Even though beleaguered fishermen have reeled
in millions of federal dollars, some say they will need even more
to stay afloat.
The money, intended to provide relief from environmental
restrictions, overfishing and foreign competition, was included an
$11.2 billion emergency spending bill that President Clinton signed
The bulk of the package's money was for military operations, but
the National Oceanic and Atmospheric Administration got $50 million
to help fishermen.
"You're going to see us coming back for more,'' said Leesa
Cobb, president of the Pacific Marine Conservation Council, which
represents commercial fishermen and scientists. "I hate to say
that, but we'll have to. In the coastal communities along the West
Coast, you're going to see people losing their boats and homes.''
The West Coast groundfish industry and conservation groups were
hoping for $100 million for a boat buyback program in which the
government would pay them for their vessels. They got $5 million to
help retrain fishermen forced out of business by overfishing.
Groundfish are species that live on or near the bottom of the
For year, fishermen have grappled with a general decline in
The 24-year-old Magnuson-Stevens Act created the first U.S.
management authority over fishing in waters from three miles to 200
The law ended overfishing by foreign boats, but overfishing by
the U.S. fleet continued, leading to declines in several fish
species. To replenish stocks, regional fishery management councils
have set catch limits and made specified waters off-limits to
New England fishermen caught $557 million worth of
fish. Eight years later, their take was $540 million. Fishermen on
the Pacific saw a drop in earnings from $362 million to $284
million over the same period.
Despite the criticism, the $50 million relief package is among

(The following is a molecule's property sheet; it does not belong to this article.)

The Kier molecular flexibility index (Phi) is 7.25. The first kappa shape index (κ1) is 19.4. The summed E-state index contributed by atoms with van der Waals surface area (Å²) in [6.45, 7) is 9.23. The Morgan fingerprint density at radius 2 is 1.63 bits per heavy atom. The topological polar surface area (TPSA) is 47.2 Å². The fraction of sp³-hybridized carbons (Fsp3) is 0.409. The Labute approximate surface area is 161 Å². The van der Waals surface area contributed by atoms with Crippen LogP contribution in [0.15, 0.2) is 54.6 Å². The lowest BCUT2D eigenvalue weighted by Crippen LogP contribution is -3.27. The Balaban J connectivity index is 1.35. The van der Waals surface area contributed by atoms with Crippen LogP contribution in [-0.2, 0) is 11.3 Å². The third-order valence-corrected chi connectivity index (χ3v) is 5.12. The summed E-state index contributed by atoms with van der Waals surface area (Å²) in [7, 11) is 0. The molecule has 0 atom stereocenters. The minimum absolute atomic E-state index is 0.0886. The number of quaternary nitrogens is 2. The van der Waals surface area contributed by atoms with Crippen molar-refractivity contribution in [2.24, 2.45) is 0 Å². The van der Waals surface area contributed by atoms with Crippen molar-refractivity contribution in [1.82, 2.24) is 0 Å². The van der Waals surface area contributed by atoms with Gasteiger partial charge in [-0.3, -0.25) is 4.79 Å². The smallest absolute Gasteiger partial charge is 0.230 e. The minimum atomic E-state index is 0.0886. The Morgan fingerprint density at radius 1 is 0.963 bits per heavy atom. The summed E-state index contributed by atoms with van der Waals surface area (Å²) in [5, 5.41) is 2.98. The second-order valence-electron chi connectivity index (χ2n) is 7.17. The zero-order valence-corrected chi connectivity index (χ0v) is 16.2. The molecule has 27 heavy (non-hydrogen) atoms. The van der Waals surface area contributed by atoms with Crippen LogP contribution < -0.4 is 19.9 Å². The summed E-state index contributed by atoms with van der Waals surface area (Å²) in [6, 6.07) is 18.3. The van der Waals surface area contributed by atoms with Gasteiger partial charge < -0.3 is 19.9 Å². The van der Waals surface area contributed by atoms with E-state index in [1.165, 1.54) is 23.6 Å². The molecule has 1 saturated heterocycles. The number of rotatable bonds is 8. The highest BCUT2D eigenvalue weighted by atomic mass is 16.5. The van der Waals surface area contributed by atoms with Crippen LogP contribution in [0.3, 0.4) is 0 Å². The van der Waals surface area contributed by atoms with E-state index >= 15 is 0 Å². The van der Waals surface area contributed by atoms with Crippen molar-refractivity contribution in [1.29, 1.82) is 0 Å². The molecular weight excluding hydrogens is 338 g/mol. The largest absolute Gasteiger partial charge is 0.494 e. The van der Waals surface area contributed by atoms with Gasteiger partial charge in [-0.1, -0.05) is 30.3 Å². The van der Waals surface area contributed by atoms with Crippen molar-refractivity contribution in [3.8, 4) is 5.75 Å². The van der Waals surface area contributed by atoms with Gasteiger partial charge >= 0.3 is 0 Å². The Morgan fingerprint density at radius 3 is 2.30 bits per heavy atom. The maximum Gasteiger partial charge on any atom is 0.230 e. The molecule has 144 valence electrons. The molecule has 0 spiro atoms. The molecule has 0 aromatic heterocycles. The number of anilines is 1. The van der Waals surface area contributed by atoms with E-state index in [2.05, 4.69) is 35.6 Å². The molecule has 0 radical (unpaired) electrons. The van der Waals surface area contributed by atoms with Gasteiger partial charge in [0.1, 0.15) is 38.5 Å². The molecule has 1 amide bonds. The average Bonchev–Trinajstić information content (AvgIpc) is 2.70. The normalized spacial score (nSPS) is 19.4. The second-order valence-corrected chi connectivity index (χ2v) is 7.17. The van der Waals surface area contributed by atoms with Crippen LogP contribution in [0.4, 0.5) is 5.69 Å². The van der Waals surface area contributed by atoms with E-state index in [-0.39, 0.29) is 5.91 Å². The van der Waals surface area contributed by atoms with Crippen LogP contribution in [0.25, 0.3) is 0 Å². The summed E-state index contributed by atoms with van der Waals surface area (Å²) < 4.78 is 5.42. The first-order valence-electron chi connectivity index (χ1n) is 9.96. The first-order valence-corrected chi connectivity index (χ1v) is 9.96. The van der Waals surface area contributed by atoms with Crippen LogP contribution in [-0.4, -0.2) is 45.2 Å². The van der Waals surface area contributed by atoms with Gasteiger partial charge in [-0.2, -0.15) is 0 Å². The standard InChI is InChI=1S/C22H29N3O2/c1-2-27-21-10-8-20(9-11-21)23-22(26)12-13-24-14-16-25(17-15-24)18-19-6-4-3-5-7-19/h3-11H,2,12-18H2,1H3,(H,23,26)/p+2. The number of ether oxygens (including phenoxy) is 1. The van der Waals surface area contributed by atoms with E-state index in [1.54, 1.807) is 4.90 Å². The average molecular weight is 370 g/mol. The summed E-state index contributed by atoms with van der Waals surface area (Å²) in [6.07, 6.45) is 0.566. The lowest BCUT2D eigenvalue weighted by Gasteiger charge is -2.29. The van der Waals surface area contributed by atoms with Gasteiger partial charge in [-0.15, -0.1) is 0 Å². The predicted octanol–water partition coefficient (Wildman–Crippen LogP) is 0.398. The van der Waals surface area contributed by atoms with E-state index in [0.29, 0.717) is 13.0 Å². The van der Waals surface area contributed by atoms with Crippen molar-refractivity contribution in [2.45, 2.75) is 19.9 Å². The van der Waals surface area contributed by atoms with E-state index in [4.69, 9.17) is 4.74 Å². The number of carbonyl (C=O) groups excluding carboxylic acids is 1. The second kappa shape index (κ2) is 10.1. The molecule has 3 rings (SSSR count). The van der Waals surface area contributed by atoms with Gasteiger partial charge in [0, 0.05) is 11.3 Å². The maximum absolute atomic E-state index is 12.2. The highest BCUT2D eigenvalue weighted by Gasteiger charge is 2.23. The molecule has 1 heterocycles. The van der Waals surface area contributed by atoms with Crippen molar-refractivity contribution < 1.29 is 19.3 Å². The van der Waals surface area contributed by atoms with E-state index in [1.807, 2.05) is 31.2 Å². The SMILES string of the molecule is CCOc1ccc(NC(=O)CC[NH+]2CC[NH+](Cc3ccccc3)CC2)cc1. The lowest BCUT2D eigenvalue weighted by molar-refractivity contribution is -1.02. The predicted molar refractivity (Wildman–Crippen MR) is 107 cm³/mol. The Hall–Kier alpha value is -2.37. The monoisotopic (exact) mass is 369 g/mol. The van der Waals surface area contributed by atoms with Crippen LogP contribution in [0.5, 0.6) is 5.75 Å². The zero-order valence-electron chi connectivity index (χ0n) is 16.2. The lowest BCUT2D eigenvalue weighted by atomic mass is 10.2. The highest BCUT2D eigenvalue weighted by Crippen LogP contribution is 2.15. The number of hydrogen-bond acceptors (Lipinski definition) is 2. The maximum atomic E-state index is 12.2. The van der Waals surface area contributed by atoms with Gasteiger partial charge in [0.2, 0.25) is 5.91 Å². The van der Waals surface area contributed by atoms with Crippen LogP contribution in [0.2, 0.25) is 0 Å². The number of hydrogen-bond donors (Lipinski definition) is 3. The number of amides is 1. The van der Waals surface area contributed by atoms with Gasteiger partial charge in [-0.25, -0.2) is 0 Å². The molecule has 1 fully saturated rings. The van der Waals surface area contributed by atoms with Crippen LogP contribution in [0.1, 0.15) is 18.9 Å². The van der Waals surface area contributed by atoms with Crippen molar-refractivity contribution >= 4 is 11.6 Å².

the largest the industry has received.
"The fishing industry historically has not gotten a lot for
disaster relief,'' said Eugene Buck, a senior analyst for the
nonpartisan Congressional Research Service. Buck said when the
industry gets federal aid, it usually comes in increments of $5
million to $10 million.
In debate on the latest package, Sen. John McCain, R-Ariz.,
criticized the spending and said Congress is "placing the fish
industry at the top of our list of pork.''
Lawmakers representing fishermen insist the aid is vital.
"Lobsters represent a $52 million industry in Connecticut,''
said Rep. Rosa DeLauro, D-Conn. "This is not chicken feed. The
lobstermen aren't looking for a handout, but this is a case where
there's a role for Congress to help out.''
New England groundfishermen are getting $10 million through a
government program that will buy back 600 fishing permits that are
not being used.
Sen. John Kerry, D-Mass., called it a "necessary first step''
and said more money may be needed for boat buybacks.
While the fishermen appreciate the relief, some say they could
do more to help themselves.
Paul Parker, executive director of the Cape Cod Commercial Hook
Fishermen's Association, said the fishing industry should sink some
of its own money into boat buybacks.
"The federal government needs to do more research to study the
fish stocks, but taxpayers shouldn't bear all the burden for
helping us,'' Parker said.
Others say the best way to reduce the industry's reliance on
federal aid is to restrict more fishing areas and increase aid to
Lee Crockett, executive director of the Marine Fish Conservation
Network which represents conservationists and commercial and sport
fishermen, said more restrictions would put some fishermen out of
work. But he said it is a sound investment to give those fishermen
temporary federal aid while fish stocks replenish themselves.
"If you want to stop this raid on the Treasury, you're going to
need more regulations,'' Crockett said. "That means there's going
to be a period where fishermen are going to have a tough time, but
it won't be stretched out. If there are no fish for fishermen to
catch, they're going to keep coming, hat in hand, looking to
Congress for money.''